Epistemic Status: I'm highly confident this is a phenomenon that occurs with a lot of advice people give, but I'm quite uncertain about the best way to deal with it when trying to give advice to more than one person.


The main thing people fail to consider when giving advice is that someone with ostensibly the same problem may require a vastly different solution than themselves. The underlying cause of the problem in many cases may be the exact opposite of what it was for you. 

Many issues in life are caused by being too extreme. Either extreme is problematic-both too much of something or too little. Often people only think about one extreme (or one possible failure mode, we’re not limited to only two!) when they give advice because that is the problem they themselves had to overcome. It fails to occur that not only might this advice not be helpful, it might be actively detrimental to a person struggling with the opposite problem. To use a concrete example, imagine a runner is trying to improve their 5K time and asks a more accomplished runner for advice. The faster runner suggests that if the questioner wants to break through their plateau they will probably need to do more high intensity interval training. After all, the faster runner can remember that was what they needed to do to progress past their own plateau. Unfortunately, the slower runner’s problem is that they are overtraining, their muscles do not have sufficient time to recover and become stronger, limiting improvement. This advice will thus be completely counterproductive, and will probably lead to injury if the runner tries too hard to follow it.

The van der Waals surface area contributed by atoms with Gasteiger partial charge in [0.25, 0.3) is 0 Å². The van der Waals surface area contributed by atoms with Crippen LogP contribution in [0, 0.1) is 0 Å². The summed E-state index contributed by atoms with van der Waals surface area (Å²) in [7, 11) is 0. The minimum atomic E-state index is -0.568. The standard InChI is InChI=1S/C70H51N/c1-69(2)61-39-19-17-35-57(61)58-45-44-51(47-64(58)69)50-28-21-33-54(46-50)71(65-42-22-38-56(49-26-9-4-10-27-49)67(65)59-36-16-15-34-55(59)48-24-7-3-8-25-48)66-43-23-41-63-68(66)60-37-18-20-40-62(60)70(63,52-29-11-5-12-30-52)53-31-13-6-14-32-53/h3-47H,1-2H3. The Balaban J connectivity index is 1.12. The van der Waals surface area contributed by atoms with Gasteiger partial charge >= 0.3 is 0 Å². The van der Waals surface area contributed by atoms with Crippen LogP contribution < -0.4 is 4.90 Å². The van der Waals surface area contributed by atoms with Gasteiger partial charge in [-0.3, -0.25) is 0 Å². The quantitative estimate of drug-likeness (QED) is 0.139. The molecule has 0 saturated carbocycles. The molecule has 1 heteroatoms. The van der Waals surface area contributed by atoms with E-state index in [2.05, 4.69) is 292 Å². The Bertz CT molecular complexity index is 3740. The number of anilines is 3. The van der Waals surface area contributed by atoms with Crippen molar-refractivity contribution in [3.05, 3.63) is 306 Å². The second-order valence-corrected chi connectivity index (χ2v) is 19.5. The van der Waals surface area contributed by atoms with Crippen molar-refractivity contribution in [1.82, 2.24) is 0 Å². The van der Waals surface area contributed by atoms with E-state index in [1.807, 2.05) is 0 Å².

The issue is that it is instinctive to ask “how would this advice have affected me?” when evaluating possible advice to give, rather than “is this the sort of scenario in which that sort of advice would be useful, accounting for the individual receiving the advice?” From this one might be tempted to derive the following lesson: never give anyone important advice unless you have thoroughly questioned what their problem is and are very confident you understand both the problem and the underlying cause. 

If you have the resources and time to give people individual advice I think this is a reasonable principle to abide by. But we often do not have this luxury, sometimes we want to give advice to multiple people at once. Sometimes we just don’t have the time or resources to inquire deeply into the specifics of someone’s problem. This difficulty is exacerbated by the fact that even once you try to consider how to give advice that doesn’t accidentally hurt someone you may fail to imagine all the ways your advice might do harm because you underestimate how different other people are from yourself.